Since 1999, Australia has increasingly deployed the military in joint, combined, interagency environments as part of a ‘whole-of-government’ approach. Despite some successes, a number of barriers between the contributing agencies continue to interfere with attempts to synchronise disparate elements of national power into a unified national effort. This paper examines these barriers through the lens of Australian operations in Timor-Leste, the Solomon Islands and Afghanistan to determine how these barriers can be overcome and strives to broaden institutional perspective for members of the civil-military-police community. It concludes that incompatible organisational culture is the most significant impediment to Australia’s whole-of-government approach but argues that some differences in organisational culture provide the whole-of-government approach with its greatest strength. Differences in organisational perspective offer diversity in thinking, challenges the status quo, prevents groupthink and leads to superior outcomes. By raising awareness of the advantages and disadvantages of different organisational cultures in interagency operations, practitioners and planners will be better placed to overcome the impediment of different organisational cultures and instead leverage them to better synchronise the application of the national power.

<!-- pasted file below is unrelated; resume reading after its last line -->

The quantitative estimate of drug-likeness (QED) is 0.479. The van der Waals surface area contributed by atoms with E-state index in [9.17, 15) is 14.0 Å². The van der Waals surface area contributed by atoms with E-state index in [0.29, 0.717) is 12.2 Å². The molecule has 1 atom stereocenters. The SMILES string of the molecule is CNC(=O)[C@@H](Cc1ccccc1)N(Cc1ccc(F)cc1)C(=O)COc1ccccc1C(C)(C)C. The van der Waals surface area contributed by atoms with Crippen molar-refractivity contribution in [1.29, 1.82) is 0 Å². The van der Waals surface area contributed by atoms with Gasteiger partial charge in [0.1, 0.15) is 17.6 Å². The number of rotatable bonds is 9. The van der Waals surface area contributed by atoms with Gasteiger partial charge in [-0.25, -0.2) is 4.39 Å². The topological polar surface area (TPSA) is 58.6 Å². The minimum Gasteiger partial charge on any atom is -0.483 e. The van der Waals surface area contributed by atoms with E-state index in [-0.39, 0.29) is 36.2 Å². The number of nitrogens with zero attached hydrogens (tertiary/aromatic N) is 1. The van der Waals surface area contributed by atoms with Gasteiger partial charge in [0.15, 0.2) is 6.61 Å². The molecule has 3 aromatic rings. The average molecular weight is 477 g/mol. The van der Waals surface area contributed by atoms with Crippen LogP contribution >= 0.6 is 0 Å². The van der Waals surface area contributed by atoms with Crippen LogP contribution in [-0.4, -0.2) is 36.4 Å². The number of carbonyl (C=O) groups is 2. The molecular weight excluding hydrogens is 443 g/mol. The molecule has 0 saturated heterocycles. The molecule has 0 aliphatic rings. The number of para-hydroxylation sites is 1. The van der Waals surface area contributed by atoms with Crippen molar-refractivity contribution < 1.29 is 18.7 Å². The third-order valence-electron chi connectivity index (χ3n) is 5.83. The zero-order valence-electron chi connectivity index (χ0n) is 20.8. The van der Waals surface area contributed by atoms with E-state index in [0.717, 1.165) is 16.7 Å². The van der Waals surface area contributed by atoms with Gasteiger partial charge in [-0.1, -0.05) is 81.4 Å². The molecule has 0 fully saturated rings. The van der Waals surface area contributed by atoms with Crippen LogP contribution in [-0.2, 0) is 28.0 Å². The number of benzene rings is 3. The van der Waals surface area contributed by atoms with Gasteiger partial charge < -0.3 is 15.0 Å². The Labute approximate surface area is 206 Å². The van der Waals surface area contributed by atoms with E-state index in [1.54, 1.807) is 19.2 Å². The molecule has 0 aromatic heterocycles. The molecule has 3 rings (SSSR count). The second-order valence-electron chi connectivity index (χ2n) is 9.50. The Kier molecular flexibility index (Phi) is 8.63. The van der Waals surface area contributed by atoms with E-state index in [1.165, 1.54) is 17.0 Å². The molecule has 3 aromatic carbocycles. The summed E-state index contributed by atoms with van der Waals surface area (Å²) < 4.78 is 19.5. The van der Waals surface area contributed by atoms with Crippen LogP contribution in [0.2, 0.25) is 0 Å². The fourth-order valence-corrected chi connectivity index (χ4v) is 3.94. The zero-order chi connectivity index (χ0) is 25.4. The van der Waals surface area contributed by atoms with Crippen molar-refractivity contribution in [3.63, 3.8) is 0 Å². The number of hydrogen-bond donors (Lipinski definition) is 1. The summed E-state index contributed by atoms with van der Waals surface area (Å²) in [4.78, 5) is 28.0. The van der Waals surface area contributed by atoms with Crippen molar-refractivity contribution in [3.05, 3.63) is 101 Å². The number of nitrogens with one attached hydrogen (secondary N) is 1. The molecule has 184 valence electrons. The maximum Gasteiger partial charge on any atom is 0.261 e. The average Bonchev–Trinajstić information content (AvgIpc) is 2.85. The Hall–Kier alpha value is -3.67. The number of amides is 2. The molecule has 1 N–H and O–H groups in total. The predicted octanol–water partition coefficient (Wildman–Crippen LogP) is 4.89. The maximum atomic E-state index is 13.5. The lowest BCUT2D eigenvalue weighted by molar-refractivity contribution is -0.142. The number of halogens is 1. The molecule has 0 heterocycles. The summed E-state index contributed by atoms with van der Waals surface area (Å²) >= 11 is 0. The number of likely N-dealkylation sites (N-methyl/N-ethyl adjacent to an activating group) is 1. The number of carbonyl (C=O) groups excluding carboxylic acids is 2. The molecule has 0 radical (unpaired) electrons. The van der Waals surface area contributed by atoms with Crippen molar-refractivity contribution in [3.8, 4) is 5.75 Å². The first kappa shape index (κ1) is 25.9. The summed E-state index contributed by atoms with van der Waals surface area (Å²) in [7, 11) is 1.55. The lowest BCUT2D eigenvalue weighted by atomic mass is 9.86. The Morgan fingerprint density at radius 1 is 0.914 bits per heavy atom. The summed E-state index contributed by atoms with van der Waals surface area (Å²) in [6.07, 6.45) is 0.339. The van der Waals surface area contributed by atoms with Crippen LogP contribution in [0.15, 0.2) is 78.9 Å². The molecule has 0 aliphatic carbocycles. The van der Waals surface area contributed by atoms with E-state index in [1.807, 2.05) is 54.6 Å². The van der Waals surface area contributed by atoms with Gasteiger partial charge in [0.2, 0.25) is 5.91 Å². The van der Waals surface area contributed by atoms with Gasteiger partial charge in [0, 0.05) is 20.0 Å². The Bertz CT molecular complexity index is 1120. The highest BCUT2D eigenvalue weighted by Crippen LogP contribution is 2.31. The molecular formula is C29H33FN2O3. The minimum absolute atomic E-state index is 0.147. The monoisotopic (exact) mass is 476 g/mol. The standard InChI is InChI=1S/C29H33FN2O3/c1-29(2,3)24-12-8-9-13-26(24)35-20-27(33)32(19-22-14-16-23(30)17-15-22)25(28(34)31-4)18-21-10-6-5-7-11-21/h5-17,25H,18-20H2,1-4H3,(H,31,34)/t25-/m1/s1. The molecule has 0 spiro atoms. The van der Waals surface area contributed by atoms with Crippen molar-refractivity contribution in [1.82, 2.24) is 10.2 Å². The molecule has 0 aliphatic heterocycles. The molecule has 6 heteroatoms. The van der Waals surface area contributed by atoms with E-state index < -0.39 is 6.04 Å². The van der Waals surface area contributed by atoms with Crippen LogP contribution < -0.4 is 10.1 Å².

The author Lieutenant Colonel Mark Smith is an Army Reserve Infantry officer with over 20 years’ service. The views expressed here are the author’s own and do not reflect the views of the Australian Army, the Australian Defence Force or the Australian Government.